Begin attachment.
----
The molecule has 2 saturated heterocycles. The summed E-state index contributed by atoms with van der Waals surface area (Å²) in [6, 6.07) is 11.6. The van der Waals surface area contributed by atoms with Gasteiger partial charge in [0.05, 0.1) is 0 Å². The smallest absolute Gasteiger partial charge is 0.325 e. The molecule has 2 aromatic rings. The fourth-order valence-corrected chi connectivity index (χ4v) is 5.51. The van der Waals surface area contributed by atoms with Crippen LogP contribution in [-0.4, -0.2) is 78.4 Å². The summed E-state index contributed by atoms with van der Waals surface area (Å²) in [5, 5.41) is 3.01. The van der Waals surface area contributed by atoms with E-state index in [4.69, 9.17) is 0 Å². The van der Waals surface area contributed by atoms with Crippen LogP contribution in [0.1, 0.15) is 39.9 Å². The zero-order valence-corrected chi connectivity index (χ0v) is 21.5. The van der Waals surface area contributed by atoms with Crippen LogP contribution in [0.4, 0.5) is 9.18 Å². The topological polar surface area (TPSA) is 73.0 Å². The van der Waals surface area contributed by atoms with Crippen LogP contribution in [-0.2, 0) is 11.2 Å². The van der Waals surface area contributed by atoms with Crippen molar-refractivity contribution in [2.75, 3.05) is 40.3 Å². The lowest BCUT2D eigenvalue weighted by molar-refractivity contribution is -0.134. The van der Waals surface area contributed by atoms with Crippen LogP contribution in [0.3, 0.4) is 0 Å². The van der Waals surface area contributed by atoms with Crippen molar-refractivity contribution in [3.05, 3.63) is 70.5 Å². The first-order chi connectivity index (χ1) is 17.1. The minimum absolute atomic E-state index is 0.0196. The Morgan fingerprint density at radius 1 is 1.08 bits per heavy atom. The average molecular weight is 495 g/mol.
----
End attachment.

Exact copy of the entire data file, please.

The molecule has 2 saturated heterocycles. The summed E-state index contributed by atoms with van der Waals surface area (Å²) in [6, 6.07) is 11.6. The van der Waals surface area contributed by atoms with Gasteiger partial charge in [0.05, 0.1) is 0 Å². The smallest absolute Gasteiger partial charge is 0.325 e. The molecule has 2 aromatic rings. The fourth-order valence-corrected chi connectivity index (χ4v) is 5.51. The van der Waals surface area contributed by atoms with Crippen LogP contribution in [-0.4, -0.2) is 78.4 Å². The summed E-state index contributed by atoms with van der Waals surface area (Å²) in [5, 5.41) is 3.01. The van der Waals surface area contributed by atoms with E-state index in [4.69, 9.17) is 0 Å². The van der Waals surface area contributed by atoms with Crippen LogP contribution in [0.1, 0.15) is 39.9 Å². The zero-order valence-corrected chi connectivity index (χ0v) is 21.5. The van der Waals surface area contributed by atoms with Crippen LogP contribution in [0.4, 0.5) is 9.18 Å². The topological polar surface area (TPSA) is 73.0 Å². The van der Waals surface area contributed by atoms with Crippen LogP contribution in [-0.2, 0) is 11.2 Å². The van der Waals surface area contributed by atoms with Crippen molar-refractivity contribution in [2.75, 3.05) is 40.3 Å². The lowest BCUT2D eigenvalue weighted by molar-refractivity contribution is -0.134. The van der Waals surface area contributed by atoms with Crippen LogP contribution in [0.3, 0.4) is 0 Å². The van der Waals surface area contributed by atoms with Crippen molar-refractivity contribution in [3.05, 3.63) is 70.5 Å². The first-order chi connectivity index (χ1) is 17.1. The minimum absolute atomic E-state index is 0.0196. The Morgan fingerprint density at radius 1 is 1.08 bits per heavy atom. The average molecular weight is 495 g/mol.